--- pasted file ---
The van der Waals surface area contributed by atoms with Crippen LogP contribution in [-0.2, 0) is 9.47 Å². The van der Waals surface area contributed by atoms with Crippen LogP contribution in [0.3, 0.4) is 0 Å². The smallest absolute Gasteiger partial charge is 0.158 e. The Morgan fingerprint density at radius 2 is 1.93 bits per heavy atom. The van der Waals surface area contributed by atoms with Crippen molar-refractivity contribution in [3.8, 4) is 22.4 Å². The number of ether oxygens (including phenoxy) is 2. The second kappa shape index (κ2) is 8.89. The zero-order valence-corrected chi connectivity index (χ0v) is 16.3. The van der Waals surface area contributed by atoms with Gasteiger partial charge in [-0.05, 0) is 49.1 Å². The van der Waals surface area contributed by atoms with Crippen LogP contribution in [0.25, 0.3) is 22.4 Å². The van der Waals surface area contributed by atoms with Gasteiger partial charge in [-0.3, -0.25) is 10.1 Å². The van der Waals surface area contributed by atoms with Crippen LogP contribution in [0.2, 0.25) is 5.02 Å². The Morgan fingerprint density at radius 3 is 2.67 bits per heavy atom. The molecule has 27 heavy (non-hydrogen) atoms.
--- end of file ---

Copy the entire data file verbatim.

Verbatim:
The van der Waals surface area contributed by atoms with Crippen LogP contribution in [-0.2, 0) is 9.47 Å². The van der Waals surface area contributed by atoms with Crippen LogP contribution in [0.3, 0.4) is 0 Å². The smallest absolute Gasteiger partial charge is 0.158 e. The Morgan fingerprint density at radius 2 is 1.93 bits per heavy atom. The van der Waals surface area contributed by atoms with Crippen molar-refractivity contribution in [3.8, 4) is 22.4 Å². The number of ether oxygens (including phenoxy) is 2. The second kappa shape index (κ2) is 8.89. The zero-order valence-corrected chi connectivity index (χ0v) is 16.3. The van der Waals surface area contributed by atoms with Gasteiger partial charge in [-0.05, 0) is 49.1 Å². The van der Waals surface area contributed by atoms with Crippen LogP contribution in [0.25, 0.3) is 22.4 Å². The van der Waals surface area contributed by atoms with Gasteiger partial charge in [-0.3, -0.25) is 10.1 Å². The van der Waals surface area contributed by atoms with Crippen LogP contribution in [0.2, 0.25) is 5.02 Å². The Morgan fingerprint density at radius 3 is 2.67 bits per heavy atom. The molecule has 27 heavy (non-hydrogen) atoms.